“Sharing a meal with family or friends is a special part of the holidays,” said Nick Chavez, CMO of KFC U.S. “Alongside our franchisees, we wanted to make that possible for even more families this holiday season.”

KFC will also be making a donation to Blessings in a Backpack, a nonprofit that works to provide weekend meals to school-aged children across America who might otherwise go hungry.

“The generous donations from KFC could not have come at a better time, as these communities have been particularly hard-hit this year with rising food costs, inflation and various natural disasters,” Erin Kerr, the CEO of Blessings in a Backpack, told Upworthy. “Because of KFC’s support, we’re able to spread holiday cheer by donating meals for hunger-free weekends and meet each community’s needs,” Kerr said.

This isn’t the first time KFC has worked with Blessings in a Backpack. The fried chicken chain has partnered with the nonprofit for the last six years, donating nearly $1 million dollars. KFC employees also volunteer weekly to package and provide meals to students in Louisville, Kentucky who need food over the weekend.

KFC franchisees are also bringing the Sharemobile concept to life in markets across the country through local food donations and other holiday giveback moments. Ampex Brands, a KFC franchisee based in Dallas, recently held its annual Day of Giving event and donated 11,000 meals to school children in economically disadvantaged neighborhoods.

If you’d like to get involved, you can make a donation to help feed students in need at kfc.com/kfcsharemobile. Every bit helps, but a donation of $150 helps feed a student on the weekends for an entire 38-week school year, and a donation as low as $4 will feed a child for a whole weekend.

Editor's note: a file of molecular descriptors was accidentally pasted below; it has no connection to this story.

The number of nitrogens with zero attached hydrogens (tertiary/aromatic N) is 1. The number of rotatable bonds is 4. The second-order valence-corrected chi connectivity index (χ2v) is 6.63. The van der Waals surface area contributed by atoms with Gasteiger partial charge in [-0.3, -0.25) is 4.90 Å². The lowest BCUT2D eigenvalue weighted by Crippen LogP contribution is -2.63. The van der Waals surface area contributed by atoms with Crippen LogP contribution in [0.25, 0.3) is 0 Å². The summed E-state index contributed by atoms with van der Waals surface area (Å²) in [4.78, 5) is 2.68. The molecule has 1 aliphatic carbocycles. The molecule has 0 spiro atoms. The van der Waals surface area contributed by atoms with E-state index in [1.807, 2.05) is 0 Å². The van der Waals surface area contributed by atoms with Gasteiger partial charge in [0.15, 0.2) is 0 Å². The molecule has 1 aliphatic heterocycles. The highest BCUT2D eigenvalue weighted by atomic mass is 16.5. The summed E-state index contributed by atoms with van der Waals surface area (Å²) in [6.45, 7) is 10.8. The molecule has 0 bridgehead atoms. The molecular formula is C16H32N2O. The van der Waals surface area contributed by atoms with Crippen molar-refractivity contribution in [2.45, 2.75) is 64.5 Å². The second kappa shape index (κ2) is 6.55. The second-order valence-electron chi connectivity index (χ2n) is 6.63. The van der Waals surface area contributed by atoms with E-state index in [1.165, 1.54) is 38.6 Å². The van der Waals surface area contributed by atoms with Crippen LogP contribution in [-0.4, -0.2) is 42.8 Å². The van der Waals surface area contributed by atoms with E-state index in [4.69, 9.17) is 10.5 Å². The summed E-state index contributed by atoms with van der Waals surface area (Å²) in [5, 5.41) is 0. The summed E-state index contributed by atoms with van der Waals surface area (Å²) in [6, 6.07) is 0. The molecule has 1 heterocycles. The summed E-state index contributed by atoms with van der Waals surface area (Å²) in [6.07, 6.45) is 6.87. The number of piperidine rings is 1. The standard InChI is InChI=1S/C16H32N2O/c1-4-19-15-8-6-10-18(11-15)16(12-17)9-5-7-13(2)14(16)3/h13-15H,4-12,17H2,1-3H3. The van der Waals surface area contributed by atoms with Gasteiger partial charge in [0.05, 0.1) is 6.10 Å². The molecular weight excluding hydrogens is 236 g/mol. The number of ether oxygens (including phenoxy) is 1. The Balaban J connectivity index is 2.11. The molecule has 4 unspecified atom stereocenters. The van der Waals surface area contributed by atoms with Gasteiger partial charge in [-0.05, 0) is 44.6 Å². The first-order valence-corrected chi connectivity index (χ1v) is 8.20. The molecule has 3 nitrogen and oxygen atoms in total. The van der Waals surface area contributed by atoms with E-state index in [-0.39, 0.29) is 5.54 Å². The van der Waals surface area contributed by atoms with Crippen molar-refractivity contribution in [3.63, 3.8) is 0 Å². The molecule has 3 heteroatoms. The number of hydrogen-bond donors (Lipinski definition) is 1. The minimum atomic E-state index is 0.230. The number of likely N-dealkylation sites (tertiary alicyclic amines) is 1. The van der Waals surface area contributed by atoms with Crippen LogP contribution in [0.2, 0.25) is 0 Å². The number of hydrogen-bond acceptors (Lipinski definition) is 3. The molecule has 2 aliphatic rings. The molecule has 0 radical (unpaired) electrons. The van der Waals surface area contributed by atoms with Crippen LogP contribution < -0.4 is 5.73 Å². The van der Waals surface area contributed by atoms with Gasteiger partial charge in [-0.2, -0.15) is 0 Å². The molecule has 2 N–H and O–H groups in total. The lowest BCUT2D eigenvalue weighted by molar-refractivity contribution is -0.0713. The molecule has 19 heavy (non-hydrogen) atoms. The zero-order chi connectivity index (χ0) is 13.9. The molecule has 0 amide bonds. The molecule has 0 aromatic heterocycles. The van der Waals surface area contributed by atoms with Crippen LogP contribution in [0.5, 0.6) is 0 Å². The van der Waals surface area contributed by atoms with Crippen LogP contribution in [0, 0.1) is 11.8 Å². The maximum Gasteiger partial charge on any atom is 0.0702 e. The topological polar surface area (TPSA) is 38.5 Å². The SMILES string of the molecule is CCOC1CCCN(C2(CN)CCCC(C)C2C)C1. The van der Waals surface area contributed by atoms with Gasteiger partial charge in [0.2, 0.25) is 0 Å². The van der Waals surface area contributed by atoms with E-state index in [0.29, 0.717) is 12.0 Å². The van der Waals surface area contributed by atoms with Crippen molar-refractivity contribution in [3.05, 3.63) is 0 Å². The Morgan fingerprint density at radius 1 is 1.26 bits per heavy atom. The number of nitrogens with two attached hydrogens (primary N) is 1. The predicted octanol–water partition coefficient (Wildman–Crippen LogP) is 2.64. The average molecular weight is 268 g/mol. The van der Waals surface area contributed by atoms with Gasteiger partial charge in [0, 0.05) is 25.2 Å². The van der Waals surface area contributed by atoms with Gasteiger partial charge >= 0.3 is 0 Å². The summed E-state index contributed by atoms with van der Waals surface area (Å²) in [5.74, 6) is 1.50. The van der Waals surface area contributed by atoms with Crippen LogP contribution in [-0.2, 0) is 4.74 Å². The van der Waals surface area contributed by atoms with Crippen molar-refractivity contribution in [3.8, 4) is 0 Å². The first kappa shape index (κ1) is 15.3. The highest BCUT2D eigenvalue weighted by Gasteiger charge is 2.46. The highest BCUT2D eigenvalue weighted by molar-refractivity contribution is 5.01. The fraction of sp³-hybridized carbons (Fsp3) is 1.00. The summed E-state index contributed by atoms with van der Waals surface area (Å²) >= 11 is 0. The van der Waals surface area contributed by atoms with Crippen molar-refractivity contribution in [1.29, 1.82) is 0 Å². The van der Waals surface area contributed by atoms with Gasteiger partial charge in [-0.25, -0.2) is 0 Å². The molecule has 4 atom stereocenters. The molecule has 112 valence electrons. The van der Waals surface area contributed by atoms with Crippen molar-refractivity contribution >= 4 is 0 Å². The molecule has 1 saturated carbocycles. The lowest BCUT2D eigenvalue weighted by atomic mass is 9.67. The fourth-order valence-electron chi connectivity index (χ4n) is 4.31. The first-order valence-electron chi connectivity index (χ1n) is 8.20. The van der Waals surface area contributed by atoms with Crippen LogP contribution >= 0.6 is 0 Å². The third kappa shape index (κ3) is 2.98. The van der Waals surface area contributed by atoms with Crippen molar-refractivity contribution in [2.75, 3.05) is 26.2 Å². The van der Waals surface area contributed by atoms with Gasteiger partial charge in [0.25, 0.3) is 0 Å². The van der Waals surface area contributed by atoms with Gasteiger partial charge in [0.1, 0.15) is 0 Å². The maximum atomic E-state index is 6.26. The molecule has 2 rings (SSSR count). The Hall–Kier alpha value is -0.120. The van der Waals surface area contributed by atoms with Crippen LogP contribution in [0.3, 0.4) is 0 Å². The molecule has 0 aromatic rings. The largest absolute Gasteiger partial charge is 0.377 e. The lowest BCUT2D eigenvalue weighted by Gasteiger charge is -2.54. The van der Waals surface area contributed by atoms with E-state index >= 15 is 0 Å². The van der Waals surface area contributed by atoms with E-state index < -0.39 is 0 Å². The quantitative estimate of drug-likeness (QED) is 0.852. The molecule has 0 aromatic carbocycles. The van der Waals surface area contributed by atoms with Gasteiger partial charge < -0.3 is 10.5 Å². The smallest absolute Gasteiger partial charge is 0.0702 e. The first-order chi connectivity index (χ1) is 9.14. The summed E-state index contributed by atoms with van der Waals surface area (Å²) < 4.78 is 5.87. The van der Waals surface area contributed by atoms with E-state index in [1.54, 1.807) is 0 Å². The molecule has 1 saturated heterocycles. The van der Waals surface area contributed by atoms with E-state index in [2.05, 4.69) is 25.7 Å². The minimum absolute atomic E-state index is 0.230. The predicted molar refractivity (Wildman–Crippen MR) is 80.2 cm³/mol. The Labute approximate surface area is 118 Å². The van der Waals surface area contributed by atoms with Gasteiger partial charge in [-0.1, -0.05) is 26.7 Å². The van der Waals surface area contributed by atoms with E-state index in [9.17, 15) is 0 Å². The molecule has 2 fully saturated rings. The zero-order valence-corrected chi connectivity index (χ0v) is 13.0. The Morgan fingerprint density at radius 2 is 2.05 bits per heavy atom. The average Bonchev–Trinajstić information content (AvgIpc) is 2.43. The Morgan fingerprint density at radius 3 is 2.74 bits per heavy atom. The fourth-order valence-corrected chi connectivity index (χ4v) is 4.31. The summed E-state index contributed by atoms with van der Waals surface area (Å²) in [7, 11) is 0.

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In his final monologue, he credits those insights to his Black women mentors, from his own mother and grandmother to thought leaders he has had on his show to Black women in general. And it's quite telling that he managed to keep it together in his final show, right up until the point when he talked about these women.

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In 1969, “Abbey Road” was the last record the group made together, although “Let it Be,” recorded earlier that year, was released in 1970.

At first, the medley was just a clever way for the band to use a handful of half-finished tunes, but when it came together it was a rousing, grandiose affair.

Arranged by Paul McCartney and producer George Martin, the medley weaves together five songs written by McCartney, "You Never Give Me Your Money," "She Came in Through the Bathroom Window," "Golden Slumbers," "Carry That Weight” and "The End," and three by John Lennon, “Sun King," "Mean Mr. Mustard" and "Polythene Pam."

Fifteen seconds after the medley and the album’s conclusion, there is a surprise treat, McCartney’s 22-second “Her Majesty,” which wound up on the record as an accident.

Jack Black and Kyle Gass, collectively known as Tenacious D, recently reimagined two of the songs in the medley, "You Never Give Me Your Money" and "The End," for acoustic guitars for a performance on SiriusXM's Octane Channel. Like everything with Tenacious D, it showed off the duo’s impressive musical chops as well as their fantastic sense of humor.

The truncated version of the medley was also a wonderful tribute to the incredible work the Beatles did 53 years ago.

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It’s clear that these two respect and admire each other’s work. Sandler applauded Fraser’s career-long stride of making bold and interesting choices, and especially commended him for his starring role in Darren Aronofsky’s “The Whale,” which has been hailed as a major comeback for the “Mummy” franchise star.